Although Zhang Dongliang is unknown to most of the public, the helmets he designed based on Peking Opera makeup styles were a hit when Chinese cyclists Gong Jinjie and Zhong Tianshi wore them at the Rio 2016 Olympic Games.
Unofficial imitations of the helmets were available via online shopping sites soon after the athletes won gold medals in the Women's Team Sprint.
Zhang told People's Daily newspaper that he will actively defend his rights when encountering such copycats in the future, as the designs have been copyrighted.
Zhang recalled that his studio, Incolor, received the order from the national bicycle team in April, thanks to Xu Chao, an athlete on the men's team who knows a friend of Zhang. The studio decided to add some traditional Chinese features in the helmet design.
"The members of my design team are all cycling fans ," said Zhang. "We know exactly the gestures of the athletes in the races and the angles of the cameras, so we decided to put the Peking Opera facial makeup patterns on the helmets."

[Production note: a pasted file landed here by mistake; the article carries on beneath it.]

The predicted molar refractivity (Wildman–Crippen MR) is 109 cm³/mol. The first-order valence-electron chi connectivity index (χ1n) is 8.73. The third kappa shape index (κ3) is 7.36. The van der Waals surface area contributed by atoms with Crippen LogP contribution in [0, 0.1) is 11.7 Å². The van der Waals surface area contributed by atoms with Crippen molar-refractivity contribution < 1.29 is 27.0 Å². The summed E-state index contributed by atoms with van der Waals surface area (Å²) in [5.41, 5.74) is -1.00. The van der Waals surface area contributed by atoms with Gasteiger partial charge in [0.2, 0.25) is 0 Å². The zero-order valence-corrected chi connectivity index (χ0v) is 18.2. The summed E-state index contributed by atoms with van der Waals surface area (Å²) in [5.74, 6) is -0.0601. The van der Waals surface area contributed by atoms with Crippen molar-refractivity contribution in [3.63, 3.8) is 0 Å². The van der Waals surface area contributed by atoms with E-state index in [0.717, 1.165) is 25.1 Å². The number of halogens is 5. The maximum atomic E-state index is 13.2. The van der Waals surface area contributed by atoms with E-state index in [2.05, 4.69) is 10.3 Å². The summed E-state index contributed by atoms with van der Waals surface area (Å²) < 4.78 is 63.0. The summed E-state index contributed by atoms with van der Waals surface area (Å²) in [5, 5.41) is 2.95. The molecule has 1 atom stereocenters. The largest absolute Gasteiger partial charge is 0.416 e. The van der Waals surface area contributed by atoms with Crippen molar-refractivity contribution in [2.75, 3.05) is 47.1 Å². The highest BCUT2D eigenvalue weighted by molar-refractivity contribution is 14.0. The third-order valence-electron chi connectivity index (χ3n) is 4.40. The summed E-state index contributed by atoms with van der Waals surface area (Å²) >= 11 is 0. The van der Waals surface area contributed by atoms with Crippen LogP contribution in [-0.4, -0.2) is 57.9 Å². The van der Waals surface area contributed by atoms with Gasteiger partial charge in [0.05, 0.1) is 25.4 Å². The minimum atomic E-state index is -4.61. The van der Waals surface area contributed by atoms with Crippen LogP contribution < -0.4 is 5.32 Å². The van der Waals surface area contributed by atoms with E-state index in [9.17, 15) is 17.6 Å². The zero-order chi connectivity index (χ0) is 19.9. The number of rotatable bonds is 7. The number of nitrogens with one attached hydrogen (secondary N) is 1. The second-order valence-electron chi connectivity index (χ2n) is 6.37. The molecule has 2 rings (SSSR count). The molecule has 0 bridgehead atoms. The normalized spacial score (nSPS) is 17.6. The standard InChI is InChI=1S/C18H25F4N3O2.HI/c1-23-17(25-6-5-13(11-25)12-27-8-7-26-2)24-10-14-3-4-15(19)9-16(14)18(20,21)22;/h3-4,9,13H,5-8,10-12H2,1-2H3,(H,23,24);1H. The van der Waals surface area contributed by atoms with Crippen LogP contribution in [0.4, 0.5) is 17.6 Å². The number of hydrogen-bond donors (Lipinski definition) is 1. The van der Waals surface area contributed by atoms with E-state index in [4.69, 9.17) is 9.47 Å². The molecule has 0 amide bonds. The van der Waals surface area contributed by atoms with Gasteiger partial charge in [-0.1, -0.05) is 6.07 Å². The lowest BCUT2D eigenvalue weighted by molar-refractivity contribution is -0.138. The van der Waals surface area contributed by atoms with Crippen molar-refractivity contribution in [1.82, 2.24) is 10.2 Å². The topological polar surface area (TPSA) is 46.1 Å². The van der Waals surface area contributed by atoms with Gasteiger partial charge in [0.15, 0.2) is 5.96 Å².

The characters of the faces were chosen to reflect the characteristics of the wearers.
"We did not expect that the effect would be so wonderful," Zhang said.
He said the studio has established "close relations" with upper and lower stream companies, and their future focus will be not only on bicycle coating, but also tailor-made bicycles.
"As for our previous designs, which were copied by others, we will just let it go. But customizing bicycles will involve many core technologies and we will protect our intellectual properties from the start."
He was happy to see his studio sign an agreement with a digital copyright trade and protection platform at the sixth China International Copyright Expo, which opened last week in Guangzhou, Guangdong province.
The copyright trade and protection platform allows quick digital IP registration, modification and transfer, which are "exactly what Incolor needs", Zhang said.